1) My first question is how horespower (and torque) are measured, exactly. I don't know exactly how a dyno works, but to calculate power I would think that you would measure how fast the engine can accelerate a known mass and in what amount of time it takes to do so. If this is this correct, what's the formula here? The next thing is torque. It's measured in ft/lbs, so I'm thinking it is a measurement of force? If that were true and I have an engine that produces 300ft/lbs of torque, is that to say that it produces a force of 300 lbs one foot away from the center of rotation? I don't really know, but that doesn't seem like very much to me. Also, I have a friend who thinks he read somewhere that all horsepower and torque curves cross at 5,250 rpm because of the forumla's used to compute the two. My logic arugment for this was what about engines that don't rev to 5250, such as diesels. Is there any truth to this, or is it just an invalid conclusion based similarities in observed data?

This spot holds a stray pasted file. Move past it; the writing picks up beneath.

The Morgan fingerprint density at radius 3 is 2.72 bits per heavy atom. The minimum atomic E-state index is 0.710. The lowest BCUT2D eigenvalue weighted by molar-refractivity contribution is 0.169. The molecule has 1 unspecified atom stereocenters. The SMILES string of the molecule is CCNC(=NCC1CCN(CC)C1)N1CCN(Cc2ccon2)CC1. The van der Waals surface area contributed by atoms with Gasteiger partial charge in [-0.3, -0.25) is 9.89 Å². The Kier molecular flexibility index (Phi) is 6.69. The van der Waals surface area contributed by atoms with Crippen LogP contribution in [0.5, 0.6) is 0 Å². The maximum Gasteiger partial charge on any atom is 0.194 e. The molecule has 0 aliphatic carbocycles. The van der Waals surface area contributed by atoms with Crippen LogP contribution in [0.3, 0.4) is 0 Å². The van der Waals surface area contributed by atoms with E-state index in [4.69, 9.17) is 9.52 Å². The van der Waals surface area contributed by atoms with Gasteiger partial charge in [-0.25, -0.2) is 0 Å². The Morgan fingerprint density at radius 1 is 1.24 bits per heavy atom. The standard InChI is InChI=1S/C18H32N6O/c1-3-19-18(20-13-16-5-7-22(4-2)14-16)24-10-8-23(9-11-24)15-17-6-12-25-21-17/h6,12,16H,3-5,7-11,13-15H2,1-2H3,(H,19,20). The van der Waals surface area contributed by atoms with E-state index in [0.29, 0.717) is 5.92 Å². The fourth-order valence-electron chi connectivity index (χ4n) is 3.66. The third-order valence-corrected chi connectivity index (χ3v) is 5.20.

2) The next question is where it is measured. There seems to be something about gross and net horsepower measurements. I understand that before 1971? they measured it terms of gross and after that it was net. Gross being without accessories and net being with all the accesories (such as alternator, water pump, fan etc). So, are these measurements taken at the flywheel, output shaft of the transmission, at the wheels? If the measurements are taken at the same place, what is an average loss throughout the drivetrain system? It seems to me that both of these measurements would be greatly affected by gearing. So, if it's measured anywhere other than the flywheel how is that considered in any formula?
Lastly, it seems (through my experimentation) that an engine produces more torque if the exhaust is restricted or has more back pressure. However, I'm at a complete loss to figure this out. I would think that the easier the piston can move up during the exhaust stroke, the less loss there is and therefore would produce more torque and horsepower. What's up with that?
I know this is a lot to answer so I'm greatful to anyone willing to take some time to explain what might be the "basics" to you.
Thanks in advance.